Wednesday, October 19



by Barry Bozeman

This week's Big Game is Mike McQueary vs Penn State for alleged defamation resulting in a lack of coaching job offers. Did Penn State harm McQueary's chances in the wake of the Nov 2011 indictments against former PSU coach Sandusky, Athletic Director Tim Curley, and VP Gary Schultz?

Today is the 3rd day of testimony and witnesses have offered explanations for McQueary's lack of job opportunities. PSU's defense claims McQueary's inaction when he claims to have seen or heard something between Jerry Sandusky and a boy of 10 in a locker room turned off the potential customers for his services. 

Either McQueary witnessed a sexual assault and failed to do anything about it, or he was confused about what he heard and "visualized" it as a sexual assault. Either way, his actions or inaction has been the cause of his lack of offers according to some.

McQueary blames this statement from Graham Spanier for his inability to land a job 
But there have been reports of something other than the 2001 Sandusky situation and the 2011 fallout from the November ambush that have been raised by ESPN and other media outlets.

3/04/14 Don Van Natta Jr.
 "At Penn State, buddies dubbed him Mr. State College because he projected a squeaky-clean image. But some who knew him then insist it was a facade. "He always kept up this appearance of the star quarterback, the model guy," says a close friend from those days. "But he was far from it." 
According to several of his classmates and teammates, McQueary developed a compulsive gambling habit at Penn State. He bet and lost thousands of dollars on poker and sports wagering, mostly on pro football, though he also bet, several of his former teammates say, on Nittany Lions games. One former teammate specifically recalls that Big Red bet and lost on his own team in a November 1996 game against Michigan State at Beaver Stadium. With McQueary serving as a backup on the sideline, favorite PSU won on a late field goal 32-29 but didn't cover the eight-point spread.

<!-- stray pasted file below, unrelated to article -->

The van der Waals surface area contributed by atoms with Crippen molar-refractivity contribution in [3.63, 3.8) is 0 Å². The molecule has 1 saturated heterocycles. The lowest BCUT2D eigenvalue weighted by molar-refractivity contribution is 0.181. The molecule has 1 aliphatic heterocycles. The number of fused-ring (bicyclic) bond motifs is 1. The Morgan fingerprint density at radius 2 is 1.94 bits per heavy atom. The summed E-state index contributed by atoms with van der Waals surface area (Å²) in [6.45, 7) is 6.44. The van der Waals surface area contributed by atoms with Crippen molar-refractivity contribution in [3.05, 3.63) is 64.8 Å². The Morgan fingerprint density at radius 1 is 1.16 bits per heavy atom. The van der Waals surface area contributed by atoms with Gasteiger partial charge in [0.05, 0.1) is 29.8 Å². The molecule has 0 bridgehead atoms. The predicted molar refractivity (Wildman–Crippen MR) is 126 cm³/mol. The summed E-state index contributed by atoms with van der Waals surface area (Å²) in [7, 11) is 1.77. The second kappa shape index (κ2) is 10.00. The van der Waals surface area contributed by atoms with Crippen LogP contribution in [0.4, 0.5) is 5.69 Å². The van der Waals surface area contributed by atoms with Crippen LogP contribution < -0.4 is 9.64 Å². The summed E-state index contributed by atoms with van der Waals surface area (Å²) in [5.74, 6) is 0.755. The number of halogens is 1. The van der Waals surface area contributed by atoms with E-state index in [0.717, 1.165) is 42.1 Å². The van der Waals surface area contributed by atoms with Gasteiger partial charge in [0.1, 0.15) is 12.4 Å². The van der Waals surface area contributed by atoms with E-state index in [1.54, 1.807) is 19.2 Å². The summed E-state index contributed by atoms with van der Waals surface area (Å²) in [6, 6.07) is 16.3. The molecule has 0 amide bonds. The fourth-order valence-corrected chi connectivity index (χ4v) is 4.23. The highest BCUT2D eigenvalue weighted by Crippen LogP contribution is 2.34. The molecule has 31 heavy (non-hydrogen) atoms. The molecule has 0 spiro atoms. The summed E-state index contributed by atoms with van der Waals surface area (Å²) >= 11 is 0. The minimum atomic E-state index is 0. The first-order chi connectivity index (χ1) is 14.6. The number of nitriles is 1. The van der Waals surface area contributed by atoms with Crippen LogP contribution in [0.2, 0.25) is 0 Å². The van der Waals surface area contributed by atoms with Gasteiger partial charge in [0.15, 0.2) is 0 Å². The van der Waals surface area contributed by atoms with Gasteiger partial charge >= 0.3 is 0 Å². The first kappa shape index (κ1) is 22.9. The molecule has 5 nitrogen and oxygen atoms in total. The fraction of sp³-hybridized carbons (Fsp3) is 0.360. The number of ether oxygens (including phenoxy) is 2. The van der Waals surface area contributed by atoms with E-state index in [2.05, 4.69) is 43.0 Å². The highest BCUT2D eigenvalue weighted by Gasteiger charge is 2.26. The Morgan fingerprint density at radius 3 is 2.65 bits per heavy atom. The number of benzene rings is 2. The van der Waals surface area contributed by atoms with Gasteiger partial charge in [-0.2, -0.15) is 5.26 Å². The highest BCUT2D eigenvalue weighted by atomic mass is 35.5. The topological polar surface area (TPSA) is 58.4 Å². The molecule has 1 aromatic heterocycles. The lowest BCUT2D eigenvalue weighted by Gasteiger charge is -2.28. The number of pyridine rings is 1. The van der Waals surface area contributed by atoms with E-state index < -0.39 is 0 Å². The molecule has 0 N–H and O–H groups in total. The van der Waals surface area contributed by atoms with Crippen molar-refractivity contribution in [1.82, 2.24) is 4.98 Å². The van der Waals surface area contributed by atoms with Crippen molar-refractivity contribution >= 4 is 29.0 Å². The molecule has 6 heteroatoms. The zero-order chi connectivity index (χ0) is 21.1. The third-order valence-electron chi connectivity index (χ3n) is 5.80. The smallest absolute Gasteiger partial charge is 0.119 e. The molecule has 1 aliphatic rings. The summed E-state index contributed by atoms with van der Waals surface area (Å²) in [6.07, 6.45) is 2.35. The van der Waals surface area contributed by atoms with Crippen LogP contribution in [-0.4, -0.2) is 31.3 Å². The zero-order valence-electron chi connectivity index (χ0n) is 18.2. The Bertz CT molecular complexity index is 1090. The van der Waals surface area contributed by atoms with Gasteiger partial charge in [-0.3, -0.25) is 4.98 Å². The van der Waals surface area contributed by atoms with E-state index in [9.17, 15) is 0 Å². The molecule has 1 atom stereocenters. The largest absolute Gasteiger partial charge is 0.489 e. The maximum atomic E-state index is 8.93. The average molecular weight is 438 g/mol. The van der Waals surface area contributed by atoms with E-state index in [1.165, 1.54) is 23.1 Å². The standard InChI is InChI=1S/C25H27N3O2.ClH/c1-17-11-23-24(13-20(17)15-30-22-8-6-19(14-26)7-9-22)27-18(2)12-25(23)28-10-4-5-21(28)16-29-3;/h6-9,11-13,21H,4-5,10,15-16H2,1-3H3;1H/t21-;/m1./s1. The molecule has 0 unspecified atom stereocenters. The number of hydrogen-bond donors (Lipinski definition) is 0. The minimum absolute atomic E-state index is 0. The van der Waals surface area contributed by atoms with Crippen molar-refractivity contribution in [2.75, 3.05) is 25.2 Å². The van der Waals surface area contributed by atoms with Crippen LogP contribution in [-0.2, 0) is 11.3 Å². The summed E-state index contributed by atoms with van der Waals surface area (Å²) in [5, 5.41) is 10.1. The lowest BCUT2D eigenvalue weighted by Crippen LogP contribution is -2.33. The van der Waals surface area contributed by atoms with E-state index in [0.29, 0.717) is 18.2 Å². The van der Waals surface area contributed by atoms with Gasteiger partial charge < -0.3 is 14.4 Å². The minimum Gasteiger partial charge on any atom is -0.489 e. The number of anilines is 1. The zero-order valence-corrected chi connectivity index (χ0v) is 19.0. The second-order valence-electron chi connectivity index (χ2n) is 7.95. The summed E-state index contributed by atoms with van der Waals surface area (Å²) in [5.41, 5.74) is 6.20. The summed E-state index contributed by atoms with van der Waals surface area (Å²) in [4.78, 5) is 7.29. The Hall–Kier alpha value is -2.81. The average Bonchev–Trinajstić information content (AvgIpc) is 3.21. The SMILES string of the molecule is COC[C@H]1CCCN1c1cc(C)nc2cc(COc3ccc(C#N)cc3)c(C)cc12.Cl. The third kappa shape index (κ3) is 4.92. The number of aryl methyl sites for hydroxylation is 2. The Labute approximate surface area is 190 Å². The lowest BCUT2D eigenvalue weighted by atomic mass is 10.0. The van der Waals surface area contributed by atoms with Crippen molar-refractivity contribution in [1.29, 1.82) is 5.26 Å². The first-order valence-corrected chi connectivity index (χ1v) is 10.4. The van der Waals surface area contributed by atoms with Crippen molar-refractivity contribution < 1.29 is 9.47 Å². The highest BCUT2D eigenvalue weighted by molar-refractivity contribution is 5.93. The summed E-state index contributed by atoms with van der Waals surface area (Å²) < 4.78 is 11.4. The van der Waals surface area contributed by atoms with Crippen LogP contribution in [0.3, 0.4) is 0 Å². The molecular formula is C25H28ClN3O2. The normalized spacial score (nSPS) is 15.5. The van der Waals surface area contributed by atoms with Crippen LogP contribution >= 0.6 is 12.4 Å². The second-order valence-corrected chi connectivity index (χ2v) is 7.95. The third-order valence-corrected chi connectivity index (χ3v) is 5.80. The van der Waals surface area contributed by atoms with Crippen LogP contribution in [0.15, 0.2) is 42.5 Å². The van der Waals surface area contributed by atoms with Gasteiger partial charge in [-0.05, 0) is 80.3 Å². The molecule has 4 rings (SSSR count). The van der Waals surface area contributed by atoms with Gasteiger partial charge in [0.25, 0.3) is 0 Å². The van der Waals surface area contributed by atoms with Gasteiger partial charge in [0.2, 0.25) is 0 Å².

As his losses mounted, McQueary owed thousands of dollars to a bookie, a debt that was eventually erased by his father, several people say. A college friend recalls urging McQueary to slow down. "It got pretty bad," the friend says, "and it just kept snowballing and snowballing. He was very impulsive." 
Whether Paterno or his assistants were aware of McQueary's gambling isn't known, but several teammates and former coaches say they doubt it. By all accounts, McQueary was fooling fans across Happy Valley -- and pulling the wool over on Paterno. "I love Joe to death," says a woman who worked for years in the football office. "But in a lot of ways, he was clueless."
Shortly after this ESPN report Deadspin joined in with this on 03/05/14